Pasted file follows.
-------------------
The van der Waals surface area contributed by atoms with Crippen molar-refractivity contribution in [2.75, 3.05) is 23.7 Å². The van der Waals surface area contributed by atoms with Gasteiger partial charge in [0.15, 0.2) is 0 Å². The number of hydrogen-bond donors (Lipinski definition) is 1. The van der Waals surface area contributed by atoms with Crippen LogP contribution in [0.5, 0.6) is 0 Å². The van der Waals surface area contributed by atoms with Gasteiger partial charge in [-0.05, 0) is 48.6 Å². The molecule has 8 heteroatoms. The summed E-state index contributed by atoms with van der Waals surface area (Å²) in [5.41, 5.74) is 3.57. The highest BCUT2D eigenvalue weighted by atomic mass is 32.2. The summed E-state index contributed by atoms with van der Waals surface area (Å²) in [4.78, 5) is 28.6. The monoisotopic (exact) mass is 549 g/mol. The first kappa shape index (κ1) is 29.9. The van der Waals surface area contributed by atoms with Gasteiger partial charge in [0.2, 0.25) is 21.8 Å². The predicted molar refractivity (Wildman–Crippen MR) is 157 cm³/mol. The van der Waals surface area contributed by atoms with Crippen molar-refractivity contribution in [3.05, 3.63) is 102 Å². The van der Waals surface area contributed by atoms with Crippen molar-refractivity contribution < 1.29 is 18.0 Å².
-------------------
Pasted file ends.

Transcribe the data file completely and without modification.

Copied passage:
The van der Waals surface area contributed by atoms with Crippen molar-refractivity contribution in [2.75, 3.05) is 23.7 Å². The van der Waals surface area contributed by atoms with Gasteiger partial charge in [0.15, 0.2) is 0 Å². The number of hydrogen-bond donors (Lipinski definition) is 1. The van der Waals surface area contributed by atoms with Crippen LogP contribution in [0.5, 0.6) is 0 Å². The van der Waals surface area contributed by atoms with Gasteiger partial charge in [-0.05, 0) is 48.6 Å². The molecule has 8 heteroatoms. The summed E-state index contributed by atoms with van der Waals surface area (Å²) in [5.41, 5.74) is 3.57. The highest BCUT2D eigenvalue weighted by atomic mass is 32.2. The summed E-state index contributed by atoms with van der Waals surface area (Å²) in [4.78, 5) is 28.6. The monoisotopic (exact) mass is 549 g/mol. The first kappa shape index (κ1) is 29.9. The van der Waals surface area contributed by atoms with Gasteiger partial charge in [0.2, 0.25) is 21.8 Å². The predicted molar refractivity (Wildman–Crippen MR) is 157 cm³/mol. The van der Waals surface area contributed by atoms with Crippen molar-refractivity contribution in [3.05, 3.63) is 102 Å². The van der Waals surface area contributed by atoms with Crippen molar-refractivity contribution < 1.29 is 18.0 Å².